Why conspiracies and conspirators are like international institutions
Today was a big American foreign policy news day. Hamas and Fatah seem to have kissed and made up under the aegis of the Egyptian caretaker government; there’s a national defense reshuffle as Leon Panetta is moving from CIA to SecDef and David Petraeus is moving from CENTCOM to the CIA; the FEderal Reserve’s Ben ...
Today was a big American foreign policy news day. Hamas and Fatah seem to have kissed and made up under the aegis of the Egyptian caretaker government; there's a national defense reshuffle as Leon Panetta is moving from CIA to SecDef and David Petraeus is moving from CENTCOM to the CIA; the FEderal Reserve's Ben Bernanke held the Fed's first-ever press conference.
Today was a big American foreign policy news day. Hamas and Fatah seem to have kissed and made up under the aegis of the Egyptian caretaker government; there’s a national defense reshuffle as Leon Panetta is moving from CIA to SecDef and David Petraeus is moving from CENTCOM to the CIA; the FEderal Reserve’s Ben Bernanke held the Fed’s first-ever press conference.
These are all big stories, and yet the lead of the day is the fact that Barack Obama showed everyone his long-form birth certificate. There’s something really sad about the fact that this needed to be done, but there it is.
Today’s spectacle prompted Slate’s David Weigel, who has followed the varieties of birtherism with an eagle eye, to ask honestly when enough is enough:
Here’s the thing. I’ve spent a lot of time writing about conspiracy theories. I think they’re darkly amusing….And if we’re being perfectly honest, conspiracy stories do gangbusters traffic. If I were an advertiser, I wouldn’t tell a writer to knock off writing about conspiracy theories.
But this is an honest question: How far can people take this stuff? Is there absolutely no downside to using your celebrity to make the wildest accusation you can and watch reporters fight like the monkeys at the start of 2001: A Space Odyssey for the right to cover them first? In the past, rabbit hole chases for stuff that would blow the lid off some conspiracy or another have backfired, wildly. (Google "Dan Rather" and "National Guard documents.") And in the past, things that have caused a lot of amusement for a lot of people have gotten predictable and boring, pointless. This has to happen at some point. Tell me this happens at some point.
I’m fascinated by conspiracy theories too, and I’m afraid I have some bad news for Weigel. The truly scary thing is that conspiracy theories do even better gangbuster business outside of the United States. Hear the one about the Mossad being behind the 9/11 attacks? How the United States caused the earthquake in Haiti? It’s quick, cheap and easy to create a conspiracy, especially when the truth is usually banal and/or mundane.
As I wrote in The Spectator last year:
What is clear is that, thanks to the technological and globalising revolutions of the last two decades, modern life has become infinitely more complex. The world has become far less easy to understand in terms of its economic and social organisation. Yet humans remain hard-wired to look for patterns in a chaotic universe. As David Aaronovitch recently observed in Voodoo Histories, conspiracy theories offer the comfort of a narrative, no matter how crazy it sounds….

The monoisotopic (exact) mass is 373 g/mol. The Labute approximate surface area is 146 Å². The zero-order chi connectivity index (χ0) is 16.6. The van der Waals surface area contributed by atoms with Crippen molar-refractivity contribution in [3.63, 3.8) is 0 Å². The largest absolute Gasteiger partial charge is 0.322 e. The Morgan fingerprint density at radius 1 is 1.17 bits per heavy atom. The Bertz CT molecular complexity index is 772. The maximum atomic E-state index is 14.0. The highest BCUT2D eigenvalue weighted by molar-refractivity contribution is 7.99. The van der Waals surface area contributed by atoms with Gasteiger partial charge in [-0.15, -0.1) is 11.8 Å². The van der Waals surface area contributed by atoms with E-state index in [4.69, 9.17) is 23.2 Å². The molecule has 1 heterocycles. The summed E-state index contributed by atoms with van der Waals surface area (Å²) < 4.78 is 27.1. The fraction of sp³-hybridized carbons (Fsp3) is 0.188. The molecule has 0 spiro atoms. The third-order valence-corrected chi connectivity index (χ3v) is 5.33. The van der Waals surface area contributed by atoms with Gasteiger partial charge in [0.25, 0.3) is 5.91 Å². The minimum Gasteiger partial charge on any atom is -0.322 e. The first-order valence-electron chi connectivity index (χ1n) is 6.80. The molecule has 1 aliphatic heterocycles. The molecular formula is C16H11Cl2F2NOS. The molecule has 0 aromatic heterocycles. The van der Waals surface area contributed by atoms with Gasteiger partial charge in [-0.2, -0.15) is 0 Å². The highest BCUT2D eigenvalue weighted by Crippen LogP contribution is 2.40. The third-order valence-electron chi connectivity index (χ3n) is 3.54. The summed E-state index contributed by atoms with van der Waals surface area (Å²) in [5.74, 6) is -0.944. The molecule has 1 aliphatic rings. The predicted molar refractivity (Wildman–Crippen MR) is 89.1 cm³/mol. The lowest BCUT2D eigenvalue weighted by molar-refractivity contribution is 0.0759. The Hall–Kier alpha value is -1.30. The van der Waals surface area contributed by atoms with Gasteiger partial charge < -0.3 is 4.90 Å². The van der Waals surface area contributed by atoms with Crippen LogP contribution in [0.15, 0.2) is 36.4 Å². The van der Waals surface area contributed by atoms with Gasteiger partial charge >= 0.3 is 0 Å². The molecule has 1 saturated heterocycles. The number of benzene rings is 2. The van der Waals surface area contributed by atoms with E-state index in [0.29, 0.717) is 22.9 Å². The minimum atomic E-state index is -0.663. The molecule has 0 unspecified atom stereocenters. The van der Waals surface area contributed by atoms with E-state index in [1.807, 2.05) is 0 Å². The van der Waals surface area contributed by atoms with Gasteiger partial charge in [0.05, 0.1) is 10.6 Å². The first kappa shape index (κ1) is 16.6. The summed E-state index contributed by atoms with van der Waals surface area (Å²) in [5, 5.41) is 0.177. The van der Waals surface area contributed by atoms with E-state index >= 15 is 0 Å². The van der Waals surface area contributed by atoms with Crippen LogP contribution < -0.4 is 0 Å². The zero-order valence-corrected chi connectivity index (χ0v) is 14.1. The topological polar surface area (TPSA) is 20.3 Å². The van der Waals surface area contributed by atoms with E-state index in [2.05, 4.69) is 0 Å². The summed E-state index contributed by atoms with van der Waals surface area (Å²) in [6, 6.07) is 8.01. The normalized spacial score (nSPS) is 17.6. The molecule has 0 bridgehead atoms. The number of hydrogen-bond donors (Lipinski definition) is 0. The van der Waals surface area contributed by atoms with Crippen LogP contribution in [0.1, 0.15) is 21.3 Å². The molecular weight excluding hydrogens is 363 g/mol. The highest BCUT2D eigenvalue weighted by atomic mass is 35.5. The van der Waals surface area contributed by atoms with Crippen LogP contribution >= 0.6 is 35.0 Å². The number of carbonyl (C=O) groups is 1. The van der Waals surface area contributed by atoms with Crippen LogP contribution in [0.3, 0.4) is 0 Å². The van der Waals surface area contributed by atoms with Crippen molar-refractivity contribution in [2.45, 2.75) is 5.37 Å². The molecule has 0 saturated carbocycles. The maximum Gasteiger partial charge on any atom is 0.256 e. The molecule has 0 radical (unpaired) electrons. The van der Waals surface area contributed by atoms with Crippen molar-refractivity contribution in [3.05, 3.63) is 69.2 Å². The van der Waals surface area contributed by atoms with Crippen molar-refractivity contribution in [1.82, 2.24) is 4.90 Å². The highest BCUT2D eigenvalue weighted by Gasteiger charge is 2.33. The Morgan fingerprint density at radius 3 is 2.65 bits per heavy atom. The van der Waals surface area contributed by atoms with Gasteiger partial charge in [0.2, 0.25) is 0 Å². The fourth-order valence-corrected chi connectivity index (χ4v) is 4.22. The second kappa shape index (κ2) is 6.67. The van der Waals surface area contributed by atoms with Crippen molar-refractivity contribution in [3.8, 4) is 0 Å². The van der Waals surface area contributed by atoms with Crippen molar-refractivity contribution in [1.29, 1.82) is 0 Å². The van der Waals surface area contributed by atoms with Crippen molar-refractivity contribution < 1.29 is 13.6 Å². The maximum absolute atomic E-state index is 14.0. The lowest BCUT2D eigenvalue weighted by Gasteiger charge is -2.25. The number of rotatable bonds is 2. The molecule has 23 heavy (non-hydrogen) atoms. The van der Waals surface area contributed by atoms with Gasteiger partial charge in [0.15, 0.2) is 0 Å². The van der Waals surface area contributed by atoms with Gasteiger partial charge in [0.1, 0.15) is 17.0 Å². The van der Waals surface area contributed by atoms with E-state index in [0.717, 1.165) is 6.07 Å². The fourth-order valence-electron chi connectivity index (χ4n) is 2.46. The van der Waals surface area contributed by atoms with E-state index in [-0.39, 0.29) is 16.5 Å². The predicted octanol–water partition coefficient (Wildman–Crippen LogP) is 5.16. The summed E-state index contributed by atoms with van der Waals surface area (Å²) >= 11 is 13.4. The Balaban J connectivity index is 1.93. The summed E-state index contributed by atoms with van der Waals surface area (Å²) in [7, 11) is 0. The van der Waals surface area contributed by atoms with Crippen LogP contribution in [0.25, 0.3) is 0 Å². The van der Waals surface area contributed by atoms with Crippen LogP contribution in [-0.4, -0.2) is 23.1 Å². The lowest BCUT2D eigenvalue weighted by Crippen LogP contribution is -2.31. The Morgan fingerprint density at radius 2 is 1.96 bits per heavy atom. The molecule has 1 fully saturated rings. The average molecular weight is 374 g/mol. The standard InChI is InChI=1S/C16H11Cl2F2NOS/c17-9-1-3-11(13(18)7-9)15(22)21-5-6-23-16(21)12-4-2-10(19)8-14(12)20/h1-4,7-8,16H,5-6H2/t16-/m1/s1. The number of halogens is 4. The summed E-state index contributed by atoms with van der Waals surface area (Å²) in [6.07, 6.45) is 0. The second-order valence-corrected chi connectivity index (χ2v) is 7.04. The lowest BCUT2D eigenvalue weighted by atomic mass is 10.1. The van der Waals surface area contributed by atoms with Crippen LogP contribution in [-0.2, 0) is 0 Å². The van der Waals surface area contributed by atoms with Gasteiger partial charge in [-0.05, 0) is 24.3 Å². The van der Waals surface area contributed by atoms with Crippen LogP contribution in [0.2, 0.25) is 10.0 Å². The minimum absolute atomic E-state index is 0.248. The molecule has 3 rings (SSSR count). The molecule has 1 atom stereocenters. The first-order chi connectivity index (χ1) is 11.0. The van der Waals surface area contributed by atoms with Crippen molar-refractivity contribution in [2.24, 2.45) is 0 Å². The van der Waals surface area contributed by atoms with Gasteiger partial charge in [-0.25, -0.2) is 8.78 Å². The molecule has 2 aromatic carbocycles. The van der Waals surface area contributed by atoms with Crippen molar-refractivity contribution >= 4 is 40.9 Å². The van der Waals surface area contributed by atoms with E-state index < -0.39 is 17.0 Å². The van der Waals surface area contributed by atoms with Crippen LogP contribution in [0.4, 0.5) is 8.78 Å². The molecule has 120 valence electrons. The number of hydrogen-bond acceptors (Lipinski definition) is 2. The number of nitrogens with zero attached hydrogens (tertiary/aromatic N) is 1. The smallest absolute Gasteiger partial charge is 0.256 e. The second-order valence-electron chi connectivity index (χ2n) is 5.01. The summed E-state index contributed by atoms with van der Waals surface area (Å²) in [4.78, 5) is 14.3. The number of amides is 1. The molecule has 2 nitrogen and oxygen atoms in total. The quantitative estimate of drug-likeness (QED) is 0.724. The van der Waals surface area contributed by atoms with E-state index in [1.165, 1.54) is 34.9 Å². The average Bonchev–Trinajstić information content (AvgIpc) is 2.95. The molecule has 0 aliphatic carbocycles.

Will anger and distrust be a permanent fixture in the politics of affluent countries? A global economic rebound should lead to increased trust in both business and political elites. Beyond trying to revive their economies, however, there must be something that governments can do to earn back the trust of some of their people. The most obvious first response would be to offer more information to persuade angry and distrustful people that their worst fears will not be realised. Unfortunately, such a policy might backfire. Political scientists Brendan Nyhan and Jason Reifler conducted experiments to see whether correct information could erase misperceptions. They discovered that ‘corrections actually strengthened misperceptions among the most strongly committed subjects’. The very attempt to correct erroneous beliefs simply causes the most extreme adherents to put themselves into a cognitive crouch. This might explain why, even though an image of Barack Obama’s Hawaiian birth certificate can be accessed on the web, many ‘birthers’ still believe the President was not born in the USA.
This has nothing to do with intelligence, either — a few weeks ago I
wasted spent 15 minutes explaining to a Fletcher student that, in fact, Julian Assange was not a CIA agent. This sounds laughable, except that at least one head of government said the same thing.
As long as trafficking in these questions draws eyeballs, the media will continue to act as an amplifier for these kinds of crazed worldviews.
There is a downside for those who care about their reputation — ask Pierre Salinger. For heads of stare and almost everyone else, however, these costs likely seem negligible compared to the political and psychological gain that comes from belief.
Think of conspiracy theories like internaional institutions — they don’t actually explain much, but they never go away either. Even global governance structures that have longed outlived their usefulness do not disappear — they just persist with fewer adherents. Popular conspiracy theories work the same way, because there will always be a hard core of believers who can sustain their belief regardless of things like "facts" and evidence." Indeed, scorn from the mainstream just fuels their conviction that they must be onto something.
Daniel W. Drezner is a professor of international politics at the Fletcher School of Law and Diplomacy at Tufts University and co-host of the Space the Nation podcast. Twitter: @dandrezner
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